Praktijkonderzoek varkenshouderij 10 (1996)2. - ISSN 1382-0346 - p. 5 - 5.
    erysipelothrix - vruchtbaarheid - immunisatie - immunotherapie - infectieziekten - oestrus - biggen - zeugen - vaccinatie - vaccins - diergeneeskunde - spenen - erysipelothrix - fertility - immunization - immunotherapy - infectious diseases - oestrus - piglets - sows - vaccination - vaccines - veterinary science - weaning
    In de praktijk zijn er vragen over de gevolgen van vlekziektevaccinaties voor de vruchtbaarheid. Een oriënterende studie heeft aanwijzingen opgeleverd dat enten in de eerste week van de lactatie een negatieve invloed heeft op het interval spenen-bronst.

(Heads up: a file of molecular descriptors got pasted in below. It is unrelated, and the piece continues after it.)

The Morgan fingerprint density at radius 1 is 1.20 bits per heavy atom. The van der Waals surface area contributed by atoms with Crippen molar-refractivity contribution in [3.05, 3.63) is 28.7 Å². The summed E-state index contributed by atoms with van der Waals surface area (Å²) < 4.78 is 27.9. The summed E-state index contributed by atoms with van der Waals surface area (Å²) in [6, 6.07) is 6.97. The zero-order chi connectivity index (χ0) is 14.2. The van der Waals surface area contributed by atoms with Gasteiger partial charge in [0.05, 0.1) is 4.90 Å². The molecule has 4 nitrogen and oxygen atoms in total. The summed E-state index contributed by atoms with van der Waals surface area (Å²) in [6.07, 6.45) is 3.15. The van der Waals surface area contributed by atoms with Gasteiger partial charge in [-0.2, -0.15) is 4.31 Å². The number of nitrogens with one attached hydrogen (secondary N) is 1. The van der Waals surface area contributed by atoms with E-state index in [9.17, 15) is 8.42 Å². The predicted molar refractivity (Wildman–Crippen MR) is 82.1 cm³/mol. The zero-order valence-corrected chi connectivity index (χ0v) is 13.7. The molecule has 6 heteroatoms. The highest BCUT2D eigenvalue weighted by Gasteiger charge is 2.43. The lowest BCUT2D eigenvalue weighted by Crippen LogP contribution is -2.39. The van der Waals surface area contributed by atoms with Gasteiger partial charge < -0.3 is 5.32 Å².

Het inbrengen van genen coderend voor antibacteriele eiwitten bij wilg ter bescherming tegen de watermerkziekte
    Roest, S. ; Dam, B.C. van; Evers, P.W. - \ 1994
    Wageningen : IBN (IBN - rapport 082)
    bosbouw - genetische modificatie - immunisatie - immunogenetica - geïnduceerde resistentie - plantenziekten - plantenziekteverwekkende bacteriën - planten - recombinant dna - bomen - salix alba - brenneria salicis - forestry - genetic engineering - immunization - immunogenetics - induced resistance - plant diseases - plant pathogenic bacteria - plants - trees
    Een betere diergezondheid door beheersen en vrijwaren van dierziekten!
    Swinkels, H. ; Kemp, B. ; Vesseur, P. - \ 1994
    Praktijkonderzoek varkenshouderij 8 (1994)4. - ISSN 1382-0346 - p. 6 - 8.
    diergezondheid - huisvesting, dieren - ziektebestrijding - bedrijfssystemen - gezondheid - hygiëne - immunisatie - immunotherapie - varkens - screenen - vaccinatie - vaccins - diergeneeskunde - animal health - animal housing - disease control - farming systems - health - hygiene - immunization - immunotherapy - pigs - screening - vaccination - vaccines - veterinary science